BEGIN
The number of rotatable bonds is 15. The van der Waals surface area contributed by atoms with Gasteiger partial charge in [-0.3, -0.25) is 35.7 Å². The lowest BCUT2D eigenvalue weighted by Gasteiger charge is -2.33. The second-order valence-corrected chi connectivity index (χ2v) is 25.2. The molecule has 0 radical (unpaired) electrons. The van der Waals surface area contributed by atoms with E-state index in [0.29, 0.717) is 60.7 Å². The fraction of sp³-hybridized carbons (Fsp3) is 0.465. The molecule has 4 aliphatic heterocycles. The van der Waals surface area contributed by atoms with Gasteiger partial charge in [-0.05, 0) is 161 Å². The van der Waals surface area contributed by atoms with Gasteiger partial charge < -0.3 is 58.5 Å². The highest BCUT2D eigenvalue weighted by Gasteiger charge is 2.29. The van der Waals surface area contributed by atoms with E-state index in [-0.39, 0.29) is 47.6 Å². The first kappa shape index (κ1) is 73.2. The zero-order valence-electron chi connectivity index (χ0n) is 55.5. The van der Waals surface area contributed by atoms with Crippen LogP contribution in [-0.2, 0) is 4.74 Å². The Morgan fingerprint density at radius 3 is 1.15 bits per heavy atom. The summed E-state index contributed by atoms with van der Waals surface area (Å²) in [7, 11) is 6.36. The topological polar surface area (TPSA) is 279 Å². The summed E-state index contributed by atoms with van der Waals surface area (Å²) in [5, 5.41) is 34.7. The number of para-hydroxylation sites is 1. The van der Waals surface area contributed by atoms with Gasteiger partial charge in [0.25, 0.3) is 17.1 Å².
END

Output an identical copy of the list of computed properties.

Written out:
The number of rotatable bonds is 15. The van der Waals surface area contributed by atoms with Gasteiger partial charge in [-0.3, -0.25) is 35.7 Å². The lowest BCUT2D eigenvalue weighted by Gasteiger charge is -2.33. The second-order valence-corrected chi connectivity index (χ2v) is 25.2. The molecule has 0 radical (unpaired) electrons. The van der Waals surface area contributed by atoms with E-state index in [0.29, 0.717) is 60.7 Å². The fraction of sp³-hybridized carbons (Fsp3) is 0.465. The molecule has 4 aliphatic heterocycles. The van der Waals surface area contributed by atoms with Gasteiger partial charge in [-0.05, 0) is 161 Å². The van der Waals surface area contributed by atoms with Gasteiger partial charge < -0.3 is 58.5 Å². The highest BCUT2D eigenvalue weighted by Gasteiger charge is 2.29. The van der Waals surface area contributed by atoms with E-state index in [-0.39, 0.29) is 47.6 Å². The first kappa shape index (κ1) is 73.2. The zero-order valence-electron chi connectivity index (χ0n) is 55.5. The van der Waals surface area contributed by atoms with Crippen LogP contribution in [-0.2, 0) is 4.74 Å². The Morgan fingerprint density at radius 3 is 1.15 bits per heavy atom. The summed E-state index contributed by atoms with van der Waals surface area (Å²) in [7, 11) is 6.36. The topological polar surface area (TPSA) is 279 Å². The summed E-state index contributed by atoms with van der Waals surface area (Å²) in [5, 5.41) is 34.7. The number of para-hydroxylation sites is 1. The van der Waals surface area contributed by atoms with Gasteiger partial charge in [0.25, 0.3) is 17.1 Å².